Job cuts are a fact of life in the tech industry. When investor money is sloshing around and times are good, it’s easy to get carried away with hiring. It remains to be seen how it performs with a smaller headcount, but clearly, Wood feels the firm is heading in the right direction.

Of the 36 analysts that cover Twilio, 2o either rate it outperform or an outright buy, with an average target price of $82.46, 22% higher than its current share price.

When Twilio announced its Q4 2022 results in mid-February, it also said that it was separating its business into two units: Twilio Communications and Twilio Data & Applications.

“This week, we announced meaningful changes to Twilio’s leadership group, organizational structure, team size, and capital allocation strategy that will accelerate our path to profitability and, most importantly, improve our execution in delivering our Engagement Platform strategy for our customers,” said CEO Jeff Lawson.

On a non-GAAP basis, Twilio lost $26.8 million in 2022. However, the company’s estimate for 2023 is an operating profit of $300 million at the midpoint of its guidance.

Down 62% over the past year, its $1 billion share repurchase plan it just initiated makes total sense. It’s cheap, but for how long?

DraftKings (DKNG)

DraftKings (DKNG) logo on a phone
DraftKings (DKNG) logo on a phone

Source: Lori Butcher / Shutterstock.com

DraftKings (NASDAQ:DKNG) is the ETF’s fifth-largest holding, weighing 5.85%.

I think it’s safe to say that the sports betting company’s stock has finally started to recover here in 2023 from a slide that didn’t seem like it would ever end. As recently as May 2022, it traded as low as $9.77. It’s almost doubled in the nine months since.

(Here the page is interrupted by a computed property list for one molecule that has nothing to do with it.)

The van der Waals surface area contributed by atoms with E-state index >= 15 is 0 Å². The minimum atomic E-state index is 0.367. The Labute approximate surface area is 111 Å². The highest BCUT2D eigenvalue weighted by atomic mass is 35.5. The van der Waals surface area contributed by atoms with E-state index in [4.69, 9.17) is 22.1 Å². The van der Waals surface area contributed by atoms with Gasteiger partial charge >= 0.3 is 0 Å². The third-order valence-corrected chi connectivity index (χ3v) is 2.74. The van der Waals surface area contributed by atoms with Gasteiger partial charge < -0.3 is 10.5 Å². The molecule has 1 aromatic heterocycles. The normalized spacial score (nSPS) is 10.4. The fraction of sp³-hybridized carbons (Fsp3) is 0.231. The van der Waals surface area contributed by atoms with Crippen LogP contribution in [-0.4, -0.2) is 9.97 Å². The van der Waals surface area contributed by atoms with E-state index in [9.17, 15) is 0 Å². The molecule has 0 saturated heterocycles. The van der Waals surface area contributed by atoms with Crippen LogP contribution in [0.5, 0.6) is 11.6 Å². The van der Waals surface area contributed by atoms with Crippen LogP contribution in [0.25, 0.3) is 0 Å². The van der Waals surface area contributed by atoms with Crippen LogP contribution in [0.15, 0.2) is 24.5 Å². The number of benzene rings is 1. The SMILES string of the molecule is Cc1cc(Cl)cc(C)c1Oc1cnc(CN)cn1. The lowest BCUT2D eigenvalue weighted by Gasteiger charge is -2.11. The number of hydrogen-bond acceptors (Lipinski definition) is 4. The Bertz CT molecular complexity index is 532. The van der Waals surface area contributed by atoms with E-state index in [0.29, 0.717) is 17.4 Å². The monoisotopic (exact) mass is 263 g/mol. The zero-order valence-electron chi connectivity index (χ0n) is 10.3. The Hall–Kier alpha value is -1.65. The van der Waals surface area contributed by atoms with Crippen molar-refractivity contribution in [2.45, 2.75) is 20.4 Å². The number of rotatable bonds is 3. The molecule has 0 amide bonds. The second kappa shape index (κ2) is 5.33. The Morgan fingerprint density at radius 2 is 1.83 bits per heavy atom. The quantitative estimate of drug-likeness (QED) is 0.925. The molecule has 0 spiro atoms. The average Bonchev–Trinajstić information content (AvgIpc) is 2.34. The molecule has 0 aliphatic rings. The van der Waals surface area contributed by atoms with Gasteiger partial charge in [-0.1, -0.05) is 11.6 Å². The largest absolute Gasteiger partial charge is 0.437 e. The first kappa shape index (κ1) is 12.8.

According to GeoComply, there were approximately 100 million sports-betting transactions over this year’s Super Bowl weekend, 25% more than in Super Bowl 56. If that doesn’t tell you the thirst for sports betting in this country, I don’t know what will.

DraftKings reported its Q4 2023 results four days after Super Bowl 57. Its stock gained more than 15% on the news. The company delivered record quarterly revenue of $855 million, 81% higher than Q4 2022.

Although impressive, analysts were more excited about its focus on future profits.

“While the top-line upside is impressive in the current environment, we believe the profitability dynamics are more impressive,” MarketWatch reported Piper Sandler analyst Matt Farrell’s comments about the quarter. “It is obvious that the company is laser-focused on reaching (and potentially exceeding) its profitability targets.”

Assuming it continues to grow revenues at a tremendous pace, there is no reason why it can’t be profitable from a non-GAAP standpoint by 2024.

Under $20, it’s an excellent long-term buy for aggressive investors.

MercadoLibre (MELI)

MercadoLibre (MELI) homepage on a smartphone
MercadoLibre (MELI) homepage on a smartphone

Source: rafapress / Shutterstock.com

MercadoLibre (NASDAQ:MELI) is Wood’s six-largest holding weighing 5.84%.

The phrase, “You have to be good to be lucky,” applies to South American e-commerce and fintech companies. The business was doing just fine, and then Americanas SA, one of its main e-commerce competitors, filed for bankruptcy protection. The company’s new CEO quit in January after finding nearly $4 billion in accounting inconsistencies.